"You used to say she was insipid."
"Ah, that was a schoolboy's verdict."
"And what about that Miss Sophia Jenyns you mentioned in your first letter? She must have been the most interesting of them all."
"Yes, I think one would call her interesting. In the beginning she reminded me—in a very faint degree—of you. But you have really nothing in common."
"I suppose she is very beautiful?" she sighed.
"Grandmama says she is the loveliest actress in Europe."
"She is lovely—for an actress," he said; "there is a glamour about her which some people might find very attractive...But I have nothing to say against her. She is rather uncertain in temper: not a woman one could depend on. She has no feeling. And what is a woman—no matter how pretty she may be—unless she has feeling? I would call Miss Jenyns an egoist; very fascinating, but for all that, an egoist. And egoism is, I think, the eighth deadly sin. It is the special sin of this century. But, Jane, don't let us talk of -Isms and -Ivities. I am sick of them, dearest. One heard of nothing else at The Cloisters. An enervating atmosphere! If I had been there another week I should have lost all ambition. I feel as though I had stepped from a window conservatory into the fresh woods. In God's name, let us be natural; let us drop jargon; let us only remember that we love each other—for nothing else matters."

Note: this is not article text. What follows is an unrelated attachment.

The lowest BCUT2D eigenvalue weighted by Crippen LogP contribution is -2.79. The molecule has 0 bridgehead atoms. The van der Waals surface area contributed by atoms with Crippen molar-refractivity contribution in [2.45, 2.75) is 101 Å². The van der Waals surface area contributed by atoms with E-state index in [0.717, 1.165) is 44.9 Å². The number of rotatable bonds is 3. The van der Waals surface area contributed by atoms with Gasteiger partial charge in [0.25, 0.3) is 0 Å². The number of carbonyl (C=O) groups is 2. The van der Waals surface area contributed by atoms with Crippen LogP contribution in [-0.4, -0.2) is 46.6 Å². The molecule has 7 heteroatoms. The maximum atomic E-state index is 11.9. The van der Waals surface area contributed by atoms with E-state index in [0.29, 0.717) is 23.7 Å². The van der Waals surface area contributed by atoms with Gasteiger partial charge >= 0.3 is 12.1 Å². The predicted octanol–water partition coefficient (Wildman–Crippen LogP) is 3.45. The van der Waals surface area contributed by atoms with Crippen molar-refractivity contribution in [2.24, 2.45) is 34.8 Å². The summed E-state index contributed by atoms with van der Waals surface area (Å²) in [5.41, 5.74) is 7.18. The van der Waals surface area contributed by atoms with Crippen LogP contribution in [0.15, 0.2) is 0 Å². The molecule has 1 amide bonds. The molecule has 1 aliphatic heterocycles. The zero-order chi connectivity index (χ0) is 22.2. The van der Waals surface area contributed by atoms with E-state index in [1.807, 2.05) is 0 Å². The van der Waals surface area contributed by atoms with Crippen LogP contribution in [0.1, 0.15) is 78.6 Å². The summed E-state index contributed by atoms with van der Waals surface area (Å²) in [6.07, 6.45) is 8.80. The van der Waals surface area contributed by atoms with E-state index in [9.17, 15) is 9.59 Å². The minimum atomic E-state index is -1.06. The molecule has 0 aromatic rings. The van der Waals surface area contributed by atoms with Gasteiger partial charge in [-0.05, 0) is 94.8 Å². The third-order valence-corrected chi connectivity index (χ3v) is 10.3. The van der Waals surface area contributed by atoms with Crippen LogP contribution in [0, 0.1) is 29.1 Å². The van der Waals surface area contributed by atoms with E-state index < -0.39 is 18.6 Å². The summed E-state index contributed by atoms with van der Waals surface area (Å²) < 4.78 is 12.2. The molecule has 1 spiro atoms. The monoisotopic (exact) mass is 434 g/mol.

"Are you sure you won't get tired of me? I am not clever and intellectual. I understand you, dear, but I cannot answer properly. It —it is horrid to feel so ignorant when you find yourself talking to—to